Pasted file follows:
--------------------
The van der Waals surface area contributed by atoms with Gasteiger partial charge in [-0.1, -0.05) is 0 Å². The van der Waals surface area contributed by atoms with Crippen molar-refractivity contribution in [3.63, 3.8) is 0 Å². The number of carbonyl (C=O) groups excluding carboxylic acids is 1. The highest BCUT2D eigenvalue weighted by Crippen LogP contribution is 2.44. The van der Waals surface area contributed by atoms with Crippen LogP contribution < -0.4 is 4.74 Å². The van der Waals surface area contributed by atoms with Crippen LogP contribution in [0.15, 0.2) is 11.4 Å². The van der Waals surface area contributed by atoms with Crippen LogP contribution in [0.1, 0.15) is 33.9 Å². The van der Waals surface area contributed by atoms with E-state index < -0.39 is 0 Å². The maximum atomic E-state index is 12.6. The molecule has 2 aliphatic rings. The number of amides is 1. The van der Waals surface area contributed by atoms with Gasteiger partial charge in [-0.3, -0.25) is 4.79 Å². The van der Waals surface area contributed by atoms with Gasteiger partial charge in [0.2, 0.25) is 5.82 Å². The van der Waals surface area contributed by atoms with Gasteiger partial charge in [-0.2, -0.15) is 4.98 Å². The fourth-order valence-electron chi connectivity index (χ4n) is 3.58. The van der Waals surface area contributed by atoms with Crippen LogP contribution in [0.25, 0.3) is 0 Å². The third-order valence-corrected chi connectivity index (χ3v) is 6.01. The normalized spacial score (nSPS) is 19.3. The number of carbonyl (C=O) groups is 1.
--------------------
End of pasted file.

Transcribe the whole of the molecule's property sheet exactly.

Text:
The van der Waals surface area contributed by atoms with Gasteiger partial charge in [-0.1, -0.05) is 0 Å². The van der Waals surface area contributed by atoms with Crippen molar-refractivity contribution in [3.63, 3.8) is 0 Å². The number of carbonyl (C=O) groups excluding carboxylic acids is 1. The highest BCUT2D eigenvalue weighted by Crippen LogP contribution is 2.44. The van der Waals surface area contributed by atoms with Crippen LogP contribution < -0.4 is 4.74 Å². The van der Waals surface area contributed by atoms with Crippen LogP contribution in [0.15, 0.2) is 11.4 Å². The van der Waals surface area contributed by atoms with Crippen LogP contribution in [0.1, 0.15) is 33.9 Å². The van der Waals surface area contributed by atoms with E-state index < -0.39 is 0 Å². The maximum atomic E-state index is 12.6. The molecule has 2 aliphatic rings. The number of amides is 1. The van der Waals surface area contributed by atoms with Gasteiger partial charge in [-0.3, -0.25) is 4.79 Å². The van der Waals surface area contributed by atoms with Gasteiger partial charge in [0.2, 0.25) is 5.82 Å². The van der Waals surface area contributed by atoms with Gasteiger partial charge in [-0.2, -0.15) is 4.98 Å². The fourth-order valence-electron chi connectivity index (χ4n) is 3.58. The van der Waals surface area contributed by atoms with Crippen LogP contribution in [0.25, 0.3) is 0 Å². The third-order valence-corrected chi connectivity index (χ3v) is 6.01. The normalized spacial score (nSPS) is 19.3. The number of carbonyl (C=O) groups is 1.